• Mini-Lesson: Teachers usually try to use their notes to assess how well children understood and used the focus of the mini-lesson and/or recent mini-lessons.
      • On-going patterns: It is helpful to review previous conference notes and then check in on a child’s progress with a particular strategy.
      • The type of book and genre: Whether the book is a look book or Just Right book, or fiction vs. nonfiction, will also influence the type of information recorded.
    • What types of topics are consistent in our notes?
      • Book choice. We make sure the child is picking books suited to his/her reading needs and interests, and learn more about the child’s preferences to try to meet them with the books available in the classroom.
      • Strategies: Our focus is always on helping the child to become a more strategic, independent reader, whether through early print strategies or comprehension strategies.
    • Compare the three different types of conference notes seen in the clips. Ms. DuBose takes anecdotal notes and records them on an ongoing form for each child; Ms. Whitman uses a short form to capture a variety of information about the child (4 to a page); and Ms. Long uses running records and a Google form checklist for each child and generates class reports from them. What are the pros and cons for you of these different approaches?  What might work best for you?  What adaptations would you make?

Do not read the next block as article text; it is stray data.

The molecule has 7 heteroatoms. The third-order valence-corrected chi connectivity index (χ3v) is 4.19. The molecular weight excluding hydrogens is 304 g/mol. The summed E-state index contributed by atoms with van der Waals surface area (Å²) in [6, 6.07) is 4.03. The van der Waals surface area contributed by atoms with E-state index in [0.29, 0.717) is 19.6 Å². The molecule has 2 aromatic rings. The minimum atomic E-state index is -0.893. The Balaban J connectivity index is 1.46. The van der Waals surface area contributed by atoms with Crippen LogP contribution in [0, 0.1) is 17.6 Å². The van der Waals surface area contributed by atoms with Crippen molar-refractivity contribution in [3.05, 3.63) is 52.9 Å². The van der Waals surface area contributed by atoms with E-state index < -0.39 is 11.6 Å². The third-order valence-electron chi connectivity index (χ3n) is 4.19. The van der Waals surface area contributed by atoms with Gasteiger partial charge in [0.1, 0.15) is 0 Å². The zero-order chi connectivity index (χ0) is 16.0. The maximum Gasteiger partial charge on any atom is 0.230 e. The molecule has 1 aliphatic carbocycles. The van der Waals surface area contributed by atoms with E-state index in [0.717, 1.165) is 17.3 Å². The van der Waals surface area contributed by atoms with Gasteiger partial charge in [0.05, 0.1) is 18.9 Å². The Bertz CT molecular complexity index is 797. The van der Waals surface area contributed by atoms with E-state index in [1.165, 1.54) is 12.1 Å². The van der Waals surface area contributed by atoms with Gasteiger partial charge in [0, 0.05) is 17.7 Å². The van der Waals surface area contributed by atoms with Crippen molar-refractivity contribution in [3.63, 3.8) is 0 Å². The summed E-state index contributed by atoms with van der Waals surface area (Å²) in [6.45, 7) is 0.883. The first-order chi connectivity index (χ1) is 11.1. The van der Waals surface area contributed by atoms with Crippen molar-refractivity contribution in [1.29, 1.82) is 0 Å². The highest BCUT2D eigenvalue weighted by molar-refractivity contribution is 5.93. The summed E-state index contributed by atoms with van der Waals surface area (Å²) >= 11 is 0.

• With a partner or in a small group, teachers can share, create, or modify conference note-taking forms they currently use.





How do you use Running Record Notations during Independent Reading?

(For a tutorial on taking, scoring, and analyzing running records, see the Instructional Decision-Making Section of the Guided Reading Module on this website.)

Running record notations can be a tremendous support to teachers in conferring and planning future mini-lessons.  This part of the Assessment Section includes clips from the classroom of three aspects of using running records in IR:

  • taking running record notes while the child is reading,
  • using the notes to focus the conferring conversation,
  • having the child share the strategies that were discussed in the conference with the rest of the class during sharing.


PREPARATION:  You may want to download each running record sample for teachers to have in front of them while they watch the clips.


DURING VIEWING:  Guiding Questions and Talking Points:

  • How did the running record help the teacher choose a focus for the conference? What other useful information did it provide?
    • Conference 1:
      • The teacher noted the miscues, rereading, and self-corrections the child made. She probably noticed the child relying a lot on visual cues and chose to praise the “shouted brother” self-correction because it showed that the child was paying attention to meaning to fix her error.
      • If she wanted to reinforce this teaching point, she might have applied it to the error of “count” for “connect” to show the child how powerful meaning is in discriminating between words that are visually similar.  (“Counting the dots” makes sense at the point of the error, but leads to other confusions later in the paragraph.  Only by “connecting” the dots would you find a teddy bear hidden there.)